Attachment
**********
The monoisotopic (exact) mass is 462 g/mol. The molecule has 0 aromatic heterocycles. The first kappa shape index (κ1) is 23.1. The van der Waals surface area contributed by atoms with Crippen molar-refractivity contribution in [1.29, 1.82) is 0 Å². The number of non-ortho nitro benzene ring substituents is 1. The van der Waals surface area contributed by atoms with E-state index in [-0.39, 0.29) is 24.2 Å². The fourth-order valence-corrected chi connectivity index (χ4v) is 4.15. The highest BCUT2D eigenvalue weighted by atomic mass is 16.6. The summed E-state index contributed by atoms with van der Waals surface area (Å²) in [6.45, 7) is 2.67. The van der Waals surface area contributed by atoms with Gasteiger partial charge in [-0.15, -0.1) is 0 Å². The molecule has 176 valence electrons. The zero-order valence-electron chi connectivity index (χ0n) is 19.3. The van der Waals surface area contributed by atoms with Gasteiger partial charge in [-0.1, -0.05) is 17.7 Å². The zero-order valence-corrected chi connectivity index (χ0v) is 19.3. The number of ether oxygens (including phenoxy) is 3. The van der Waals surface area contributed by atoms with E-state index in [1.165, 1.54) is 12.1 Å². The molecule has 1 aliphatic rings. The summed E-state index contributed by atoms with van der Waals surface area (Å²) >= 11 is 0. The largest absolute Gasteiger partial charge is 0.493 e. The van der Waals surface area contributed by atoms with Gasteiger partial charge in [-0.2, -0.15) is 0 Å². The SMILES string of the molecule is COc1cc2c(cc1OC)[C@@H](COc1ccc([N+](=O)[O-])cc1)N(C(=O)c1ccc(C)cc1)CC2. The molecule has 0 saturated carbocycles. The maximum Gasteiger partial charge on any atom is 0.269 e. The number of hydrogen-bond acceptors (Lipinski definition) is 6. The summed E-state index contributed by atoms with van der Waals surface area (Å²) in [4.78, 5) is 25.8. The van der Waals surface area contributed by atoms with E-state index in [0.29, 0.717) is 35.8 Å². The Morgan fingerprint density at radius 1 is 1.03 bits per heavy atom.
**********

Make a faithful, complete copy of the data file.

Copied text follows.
The monoisotopic (exact) mass is 462 g/mol. The molecule has 0 aromatic heterocycles. The first kappa shape index (κ1) is 23.1. The van der Waals surface area contributed by atoms with Crippen molar-refractivity contribution in [1.29, 1.82) is 0 Å². The number of non-ortho nitro benzene ring substituents is 1. The van der Waals surface area contributed by atoms with E-state index in [-0.39, 0.29) is 24.2 Å². The fourth-order valence-corrected chi connectivity index (χ4v) is 4.15. The highest BCUT2D eigenvalue weighted by atomic mass is 16.6. The summed E-state index contributed by atoms with van der Waals surface area (Å²) in [6.45, 7) is 2.67. The van der Waals surface area contributed by atoms with Gasteiger partial charge in [-0.15, -0.1) is 0 Å². The molecule has 176 valence electrons. The zero-order valence-electron chi connectivity index (χ0n) is 19.3. The van der Waals surface area contributed by atoms with Gasteiger partial charge in [-0.1, -0.05) is 17.7 Å². The zero-order valence-corrected chi connectivity index (χ0v) is 19.3. The number of ether oxygens (including phenoxy) is 3. The van der Waals surface area contributed by atoms with E-state index in [1.165, 1.54) is 12.1 Å². The molecule has 1 aliphatic rings. The summed E-state index contributed by atoms with van der Waals surface area (Å²) >= 11 is 0. The largest absolute Gasteiger partial charge is 0.493 e. The van der Waals surface area contributed by atoms with Gasteiger partial charge in [-0.2, -0.15) is 0 Å². The SMILES string of the molecule is COc1cc2c(cc1OC)[C@@H](COc1ccc([N+](=O)[O-])cc1)N(C(=O)c1ccc(C)cc1)CC2. The molecule has 0 saturated carbocycles. The maximum Gasteiger partial charge on any atom is 0.269 e. The number of hydrogen-bond acceptors (Lipinski definition) is 6. The summed E-state index contributed by atoms with van der Waals surface area (Å²) in [4.78, 5) is 25.8. The van der Waals surface area contributed by atoms with E-state index in [0.29, 0.717) is 35.8 Å². The Morgan fingerprint density at radius 1 is 1.03 bits per heavy atom.